Analysis: Robinhood CEO's U.S. lawmaker grilling spotlights broker's hidden risks

WASHINGTON (Reuters) - Robinhood CEO Vlad Tenev told a congressional hearing that his decision to curb buying in some stocks such as GameStop Corp during a period of extreme volatility was unavoidable, but industry experts said it only underscored the risks the popular trading app was willing to accept to expand its market share.

FILE PHOTO: Vlad Tenev, CEO of Robinhood Markets, is seen testifying in a frame grab from video during an entirely virtual hearing of the U.S. House of Representatives Committee on Financial Services entitled ?Game Stopped? Who Wins and Loses When Short Sellers, Social Media, and Retail Investors Collide??, in Washington, U.S., February 18, 2021. House Committee on Financial Services/Handout via Reuters/File Photo

Robinhood’s Jan. 28 restrictions on buying GameStop and other stocks that hedge funds had bet against drew the ire of its customers and U.S. lawmakers. They accused it of doing Wall Street’s bidding by shielding the hedge funds from an army of amateur traders banding together on Reddit to take them on.

Tenev reiterated in the hearing on Thursday his prior explanation for the move, saying it was dictated not by hedge funds but by a requirement that Robinhood come up with an additional $3 billion in collateral to guarantee customer trades. He said it was an extremely rare “black swan” event caused by the unprecedented volatility.

Yet Jan. 28 had been preceded by several days of frenetic trading as amateur investors flocked to Robinhood. That should have served as a warning that the flood of orders was becoming unsustainable without setting more capital aside, market structure experts said.

Robinhood was forced to raise $3.4 billion quickly from its investors to stay in business and cover potential future collateral calls.

“Nothing I heard today suggests that Robinhood was prepared for its margin calls. No responsible broker-dealer would make abrupt, ad-hoc trading halts the cornerstone of its liquidity risk management program,” said Joseph Cisewski, special counsel at Washington think-tank Better Markets.

A Robinhood spokeswoman did not provide further comment on Thursday evening.

The capital call that Robinhood faced was due to the standard two-day processing time for settling trades. Brokerages are required to post collateral with clearing-houses to guarantee a trade in case either party defaults before settlement.

Robinhood’s Jan. 28 collateral call was a 10-fold jump on its Jan. 25 requirement, Tenev said. By restricting trading, it was able to slash that sum to $1.4 billion. As Robinhood already had $696 million on deposit with its clearinghouse, it transferred another $737 million to meet the call, he said.

Other major brokerages such as Charles Schwab & Co and TD Ameritrade did not restrict buying in affected stocks.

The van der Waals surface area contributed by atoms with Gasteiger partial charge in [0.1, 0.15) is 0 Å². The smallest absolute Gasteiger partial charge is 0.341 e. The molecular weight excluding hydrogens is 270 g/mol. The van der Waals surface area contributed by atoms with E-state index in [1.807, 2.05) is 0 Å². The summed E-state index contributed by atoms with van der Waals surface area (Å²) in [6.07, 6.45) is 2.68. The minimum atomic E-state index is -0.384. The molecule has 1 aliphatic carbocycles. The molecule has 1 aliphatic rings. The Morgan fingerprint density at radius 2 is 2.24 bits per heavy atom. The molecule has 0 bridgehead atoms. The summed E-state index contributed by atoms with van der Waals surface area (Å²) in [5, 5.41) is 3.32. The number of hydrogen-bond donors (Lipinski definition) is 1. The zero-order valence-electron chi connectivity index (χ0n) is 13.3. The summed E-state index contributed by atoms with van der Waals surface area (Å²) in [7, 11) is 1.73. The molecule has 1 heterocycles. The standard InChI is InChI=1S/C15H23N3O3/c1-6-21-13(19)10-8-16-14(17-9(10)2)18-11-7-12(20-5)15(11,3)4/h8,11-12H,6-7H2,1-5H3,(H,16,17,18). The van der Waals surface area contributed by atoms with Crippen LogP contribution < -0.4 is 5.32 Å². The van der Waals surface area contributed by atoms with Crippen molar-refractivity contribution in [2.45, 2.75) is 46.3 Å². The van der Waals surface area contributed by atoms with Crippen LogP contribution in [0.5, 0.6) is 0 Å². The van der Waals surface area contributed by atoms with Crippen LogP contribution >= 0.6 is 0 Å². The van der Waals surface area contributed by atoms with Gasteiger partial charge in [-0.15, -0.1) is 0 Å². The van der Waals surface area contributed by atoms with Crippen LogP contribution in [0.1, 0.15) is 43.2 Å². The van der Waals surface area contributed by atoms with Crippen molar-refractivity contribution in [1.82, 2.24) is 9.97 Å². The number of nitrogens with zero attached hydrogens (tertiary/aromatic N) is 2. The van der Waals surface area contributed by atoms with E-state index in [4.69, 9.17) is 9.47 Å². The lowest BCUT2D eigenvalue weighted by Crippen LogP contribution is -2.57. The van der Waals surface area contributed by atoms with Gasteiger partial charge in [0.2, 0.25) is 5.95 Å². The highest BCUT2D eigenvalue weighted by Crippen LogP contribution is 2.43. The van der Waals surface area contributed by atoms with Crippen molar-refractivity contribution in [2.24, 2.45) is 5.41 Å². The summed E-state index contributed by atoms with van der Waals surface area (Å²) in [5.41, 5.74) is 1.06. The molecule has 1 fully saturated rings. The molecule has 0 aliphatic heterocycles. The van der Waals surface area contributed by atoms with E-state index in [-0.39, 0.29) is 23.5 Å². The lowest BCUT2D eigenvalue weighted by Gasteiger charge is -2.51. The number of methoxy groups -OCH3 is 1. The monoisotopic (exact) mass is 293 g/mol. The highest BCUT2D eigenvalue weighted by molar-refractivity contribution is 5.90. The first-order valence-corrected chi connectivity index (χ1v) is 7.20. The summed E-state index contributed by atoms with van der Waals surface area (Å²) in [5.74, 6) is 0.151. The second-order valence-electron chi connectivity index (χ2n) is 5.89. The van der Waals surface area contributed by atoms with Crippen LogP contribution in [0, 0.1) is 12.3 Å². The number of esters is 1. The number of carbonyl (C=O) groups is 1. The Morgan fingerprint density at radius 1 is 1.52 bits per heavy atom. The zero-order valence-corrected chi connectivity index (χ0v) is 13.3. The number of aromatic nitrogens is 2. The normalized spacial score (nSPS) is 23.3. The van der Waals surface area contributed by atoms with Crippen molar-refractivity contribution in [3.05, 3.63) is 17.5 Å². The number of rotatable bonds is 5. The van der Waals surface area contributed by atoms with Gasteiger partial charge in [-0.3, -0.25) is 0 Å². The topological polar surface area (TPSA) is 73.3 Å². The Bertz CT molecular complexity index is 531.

Some increased their customer margin requirements, ensuring they had sufficient funds to cover their positions. Schwab and TD, which are both owned by Charles Schwab Corp - which has much deeper pockets than Robinhood - began increasing their margin requirements for GameStop around Jan. 13.

Tenev appeared to contradict himself during the hearing, stating several times that Robinhood did not experience a liquidity crisis and that it had raised the $3.4 billion for future collateral demands, only to concede later that the trading app had to restrict buying because it did not have the $3 billion.

“The clearing house mechanism is in place... to build financial system stability. That is something we will be looking at to ensure everything functioned as intended,” Securities and Exchange Commissioner Hester Peirce said in an interview last week.


The Depository Trust & Clearing Corp, the clearing house that called for the $3 billion, implied in written testimony that clearing brokers should be aware of their obligations.

It said they have access to its rules and methodologies, which are public and transparent, and that it provides calculators and tools that allow brokers to “monitor their risk in near real-time” and to estimate requirements for hypothetical scenarios.

Robinhood’s decision in 2018 to launch its own clearing broker to process trades may have exacerbated its financial burden on Jan. 28, some market structure experts said.

The change allowed it to cut costs by eliminating its external clearing broker, which acted as a middleman between it and the clearinghouse. But that meant Robinhood was also assuming total responsibility for the capital calls in times of volatility.

The experts said it was unlikely that an experienced clearing broker would have allowed Robinhood to take on so much risk in the first place.

“Margining requirements are always a bigger deal for smaller market participants with less capitalization and fewer cash reserves,” said Virginie O’Shea, CEO of finance consultancy Firebrand Research.

Reporting by Michelle Price in Washington, D.C., and Anna Irrera in London; additional reporting by Pete Schroeder and Chris Prentice; Editing by Greg Roumeliotis, Leslie Adler and Dan Grebler